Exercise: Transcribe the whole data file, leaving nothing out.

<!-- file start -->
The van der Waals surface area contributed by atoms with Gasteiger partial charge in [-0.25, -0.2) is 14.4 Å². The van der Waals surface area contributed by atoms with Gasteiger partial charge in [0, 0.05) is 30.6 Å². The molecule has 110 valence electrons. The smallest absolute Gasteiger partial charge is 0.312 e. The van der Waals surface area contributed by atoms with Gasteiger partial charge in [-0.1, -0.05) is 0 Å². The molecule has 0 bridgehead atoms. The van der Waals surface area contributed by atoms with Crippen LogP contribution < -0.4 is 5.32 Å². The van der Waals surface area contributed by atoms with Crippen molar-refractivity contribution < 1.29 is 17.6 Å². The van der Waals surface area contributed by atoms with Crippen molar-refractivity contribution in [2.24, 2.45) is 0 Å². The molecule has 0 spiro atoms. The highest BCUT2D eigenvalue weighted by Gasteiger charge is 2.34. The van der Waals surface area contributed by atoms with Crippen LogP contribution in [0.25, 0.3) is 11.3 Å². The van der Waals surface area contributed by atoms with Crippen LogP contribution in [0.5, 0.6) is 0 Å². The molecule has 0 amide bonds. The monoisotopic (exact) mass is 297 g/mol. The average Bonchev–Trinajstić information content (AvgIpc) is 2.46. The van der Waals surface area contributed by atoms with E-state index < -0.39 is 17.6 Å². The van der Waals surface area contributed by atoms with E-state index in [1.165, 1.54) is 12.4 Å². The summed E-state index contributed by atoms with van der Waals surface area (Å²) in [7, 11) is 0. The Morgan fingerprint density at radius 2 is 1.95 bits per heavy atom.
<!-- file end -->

The van der Waals surface area contributed by atoms with Gasteiger partial charge in [-0.25, -0.2) is 14.4 Å². The van der Waals surface area contributed by atoms with Gasteiger partial charge in [0, 0.05) is 30.6 Å². The molecule has 110 valence electrons. The smallest absolute Gasteiger partial charge is 0.312 e. The van der Waals surface area contributed by atoms with Gasteiger partial charge in [-0.1, -0.05) is 0 Å². The molecule has 0 bridgehead atoms. The van der Waals surface area contributed by atoms with Crippen LogP contribution < -0.4 is 5.32 Å². The van der Waals surface area contributed by atoms with Crippen molar-refractivity contribution < 1.29 is 17.6 Å². The van der Waals surface area contributed by atoms with Crippen molar-refractivity contribution in [2.24, 2.45) is 0 Å². The molecule has 0 spiro atoms. The highest BCUT2D eigenvalue weighted by Gasteiger charge is 2.34. The van der Waals surface area contributed by atoms with Crippen LogP contribution in [0.25, 0.3) is 11.3 Å². The van der Waals surface area contributed by atoms with Crippen LogP contribution in [0.5, 0.6) is 0 Å². The molecule has 0 amide bonds. The monoisotopic (exact) mass is 297 g/mol. The average Bonchev–Trinajstić information content (AvgIpc) is 2.46. The van der Waals surface area contributed by atoms with E-state index < -0.39 is 17.6 Å². The van der Waals surface area contributed by atoms with E-state index in [1.165, 1.54) is 12.4 Å². The summed E-state index contributed by atoms with van der Waals surface area (Å²) in [7, 11) is 0. The Morgan fingerprint density at radius 2 is 1.95 bits per heavy atom.